The movement of huge amounts of cargo, as well as passengers, between nations and within our Nation depends on workers in water transportation occupations, also known on commercial ships as merchant mariners. They operate and maintain deep-sea merchant ships, tugboats, towboats, ferries, dredges, excursion vessels, and other waterborne craft on the oceans, the Great Lakes, rivers, canals, and other waterways, as well as in harbors. (Workers who operate watercraft used in commercial fishing are described in the section on fishers and fishing vessel operators elsewhere in the Handbook.)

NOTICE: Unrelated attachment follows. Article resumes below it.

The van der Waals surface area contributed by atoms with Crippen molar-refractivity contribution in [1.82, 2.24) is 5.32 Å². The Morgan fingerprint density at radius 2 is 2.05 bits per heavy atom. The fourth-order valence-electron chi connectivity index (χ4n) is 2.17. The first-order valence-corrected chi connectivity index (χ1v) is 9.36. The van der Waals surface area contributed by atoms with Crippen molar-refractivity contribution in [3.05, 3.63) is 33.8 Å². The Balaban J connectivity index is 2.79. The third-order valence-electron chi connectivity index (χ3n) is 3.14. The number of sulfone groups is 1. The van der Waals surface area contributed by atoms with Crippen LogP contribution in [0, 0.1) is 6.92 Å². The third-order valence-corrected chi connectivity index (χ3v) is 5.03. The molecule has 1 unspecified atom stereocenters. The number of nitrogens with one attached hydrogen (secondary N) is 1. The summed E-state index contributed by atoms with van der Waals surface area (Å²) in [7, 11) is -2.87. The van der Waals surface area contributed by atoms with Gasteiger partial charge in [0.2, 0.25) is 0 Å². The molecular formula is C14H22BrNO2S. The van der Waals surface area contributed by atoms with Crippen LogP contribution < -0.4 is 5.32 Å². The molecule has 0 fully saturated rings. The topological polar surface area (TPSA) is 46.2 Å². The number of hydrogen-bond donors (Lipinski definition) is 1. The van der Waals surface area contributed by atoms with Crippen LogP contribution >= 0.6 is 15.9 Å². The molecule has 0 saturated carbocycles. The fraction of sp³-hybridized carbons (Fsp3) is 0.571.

Captains, mates, and pilots of water vessels command or supervise the operations of ships and water vessels, both within domestic waterways and on the deep sea. Captains or masters are in overall command of the operation of a vessel, and they supervise the work of all other officers and crew. They determine the course and speed of the vessel, maneuver to avoid hazards, and continuously monitor the vessel’s position with charts and navigational aides. Captains either direct or oversee crew members who steer the vessel, determine its location, operate engines, communicate with other vessels, perform maintenance, handle lines, or operate equipment on the vessel. Captains and their department heads ensure that proper procedures and safety practices are followed, check to make sure that machinery and equipment are in good working order, and oversee the loading and discharging of cargo or passengers. They also maintain logs and other records tracking the ships’ movements, efforts at controlling pollution, and cargo and passengers carried.